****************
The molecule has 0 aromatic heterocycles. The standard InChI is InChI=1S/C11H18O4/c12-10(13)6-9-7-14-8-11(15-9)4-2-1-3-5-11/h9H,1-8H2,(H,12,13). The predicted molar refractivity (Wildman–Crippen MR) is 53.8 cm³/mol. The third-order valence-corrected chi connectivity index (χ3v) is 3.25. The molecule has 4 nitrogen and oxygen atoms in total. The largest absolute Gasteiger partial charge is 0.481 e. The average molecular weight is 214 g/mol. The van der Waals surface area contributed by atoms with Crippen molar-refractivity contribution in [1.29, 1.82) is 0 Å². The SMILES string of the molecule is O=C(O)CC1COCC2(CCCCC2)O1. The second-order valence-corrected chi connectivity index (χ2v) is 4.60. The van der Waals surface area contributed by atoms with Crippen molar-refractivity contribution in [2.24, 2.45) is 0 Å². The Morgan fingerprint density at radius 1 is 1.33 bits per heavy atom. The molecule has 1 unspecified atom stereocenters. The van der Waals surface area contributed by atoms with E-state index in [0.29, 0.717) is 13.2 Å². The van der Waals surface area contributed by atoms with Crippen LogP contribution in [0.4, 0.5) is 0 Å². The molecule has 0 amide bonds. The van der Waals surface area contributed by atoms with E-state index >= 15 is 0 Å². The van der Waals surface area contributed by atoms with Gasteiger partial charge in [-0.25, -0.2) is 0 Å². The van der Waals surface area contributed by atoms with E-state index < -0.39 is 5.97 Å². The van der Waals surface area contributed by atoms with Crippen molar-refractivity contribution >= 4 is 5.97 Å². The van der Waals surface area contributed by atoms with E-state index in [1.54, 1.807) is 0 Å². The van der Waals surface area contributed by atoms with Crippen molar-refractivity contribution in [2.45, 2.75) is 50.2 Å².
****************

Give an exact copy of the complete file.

The molecule has 0 aromatic heterocycles. The standard InChI is InChI=1S/C11H18O4/c12-10(13)6-9-7-14-8-11(15-9)4-2-1-3-5-11/h9H,1-8H2,(H,12,13). The predicted molar refractivity (Wildman–Crippen MR) is 53.8 cm³/mol. The third-order valence-corrected chi connectivity index (χ3v) is 3.25. The molecule has 4 nitrogen and oxygen atoms in total. The largest absolute Gasteiger partial charge is 0.481 e. The average molecular weight is 214 g/mol. The van der Waals surface area contributed by atoms with Crippen molar-refractivity contribution in [1.29, 1.82) is 0 Å². The SMILES string of the molecule is O=C(O)CC1COCC2(CCCCC2)O1. The second-order valence-corrected chi connectivity index (χ2v) is 4.60. The van der Waals surface area contributed by atoms with Crippen molar-refractivity contribution in [2.24, 2.45) is 0 Å². The Morgan fingerprint density at radius 1 is 1.33 bits per heavy atom. The molecule has 1 unspecified atom stereocenters. The van der Waals surface area contributed by atoms with E-state index in [0.29, 0.717) is 13.2 Å². The van der Waals surface area contributed by atoms with Crippen LogP contribution in [0.4, 0.5) is 0 Å². The molecule has 0 amide bonds. The van der Waals surface area contributed by atoms with E-state index >= 15 is 0 Å². The van der Waals surface area contributed by atoms with Gasteiger partial charge in [-0.25, -0.2) is 0 Å². The van der Waals surface area contributed by atoms with E-state index < -0.39 is 5.97 Å². The van der Waals surface area contributed by atoms with Crippen molar-refractivity contribution >= 4 is 5.97 Å². The van der Waals surface area contributed by atoms with E-state index in [1.54, 1.807) is 0 Å². The van der Waals surface area contributed by atoms with Crippen molar-refractivity contribution in [2.45, 2.75) is 50.2 Å².